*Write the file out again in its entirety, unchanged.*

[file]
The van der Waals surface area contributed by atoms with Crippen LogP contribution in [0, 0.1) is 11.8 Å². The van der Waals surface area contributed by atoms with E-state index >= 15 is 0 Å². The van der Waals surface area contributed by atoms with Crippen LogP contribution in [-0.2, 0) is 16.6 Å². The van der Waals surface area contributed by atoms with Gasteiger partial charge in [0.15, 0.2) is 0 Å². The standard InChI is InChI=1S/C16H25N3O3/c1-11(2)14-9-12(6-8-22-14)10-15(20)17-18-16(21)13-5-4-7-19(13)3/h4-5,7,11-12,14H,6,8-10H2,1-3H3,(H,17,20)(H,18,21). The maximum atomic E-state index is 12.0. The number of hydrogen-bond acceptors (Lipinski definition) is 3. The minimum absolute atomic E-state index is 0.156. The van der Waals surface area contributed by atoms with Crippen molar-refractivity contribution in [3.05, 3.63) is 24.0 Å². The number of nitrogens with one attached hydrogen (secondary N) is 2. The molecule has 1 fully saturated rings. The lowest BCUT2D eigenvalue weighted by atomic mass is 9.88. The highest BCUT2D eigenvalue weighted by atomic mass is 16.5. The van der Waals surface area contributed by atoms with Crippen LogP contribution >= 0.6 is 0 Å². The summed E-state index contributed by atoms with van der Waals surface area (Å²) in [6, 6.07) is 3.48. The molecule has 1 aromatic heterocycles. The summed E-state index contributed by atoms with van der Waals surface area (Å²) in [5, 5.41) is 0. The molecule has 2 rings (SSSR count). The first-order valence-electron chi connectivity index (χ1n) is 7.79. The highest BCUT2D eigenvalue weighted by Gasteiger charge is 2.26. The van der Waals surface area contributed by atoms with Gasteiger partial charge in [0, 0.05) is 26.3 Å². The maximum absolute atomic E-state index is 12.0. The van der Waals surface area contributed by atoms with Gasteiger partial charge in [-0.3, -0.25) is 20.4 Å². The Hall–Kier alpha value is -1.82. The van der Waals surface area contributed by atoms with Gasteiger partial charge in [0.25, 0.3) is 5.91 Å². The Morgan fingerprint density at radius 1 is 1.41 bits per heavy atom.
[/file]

The van der Waals surface area contributed by atoms with Crippen LogP contribution in [0, 0.1) is 11.8 Å². The van der Waals surface area contributed by atoms with E-state index >= 15 is 0 Å². The van der Waals surface area contributed by atoms with Crippen LogP contribution in [-0.2, 0) is 16.6 Å². The van der Waals surface area contributed by atoms with Gasteiger partial charge in [0.15, 0.2) is 0 Å². The standard InChI is InChI=1S/C16H25N3O3/c1-11(2)14-9-12(6-8-22-14)10-15(20)17-18-16(21)13-5-4-7-19(13)3/h4-5,7,11-12,14H,6,8-10H2,1-3H3,(H,17,20)(H,18,21). The maximum atomic E-state index is 12.0. The number of hydrogen-bond acceptors (Lipinski definition) is 3. The minimum absolute atomic E-state index is 0.156. The van der Waals surface area contributed by atoms with Crippen molar-refractivity contribution in [3.05, 3.63) is 24.0 Å². The number of nitrogens with one attached hydrogen (secondary N) is 2. The molecule has 1 fully saturated rings. The lowest BCUT2D eigenvalue weighted by atomic mass is 9.88. The highest BCUT2D eigenvalue weighted by atomic mass is 16.5. The van der Waals surface area contributed by atoms with Crippen LogP contribution >= 0.6 is 0 Å². The summed E-state index contributed by atoms with van der Waals surface area (Å²) in [6, 6.07) is 3.48. The molecule has 1 aromatic heterocycles. The summed E-state index contributed by atoms with van der Waals surface area (Å²) in [5, 5.41) is 0. The molecule has 2 rings (SSSR count). The first-order valence-electron chi connectivity index (χ1n) is 7.79. The highest BCUT2D eigenvalue weighted by Gasteiger charge is 2.26. The van der Waals surface area contributed by atoms with Gasteiger partial charge in [0, 0.05) is 26.3 Å². The maximum absolute atomic E-state index is 12.0. The van der Waals surface area contributed by atoms with Gasteiger partial charge in [-0.3, -0.25) is 20.4 Å². The Hall–Kier alpha value is -1.82. The van der Waals surface area contributed by atoms with Gasteiger partial charge in [0.25, 0.3) is 5.91 Å². The Morgan fingerprint density at radius 1 is 1.41 bits per heavy atom.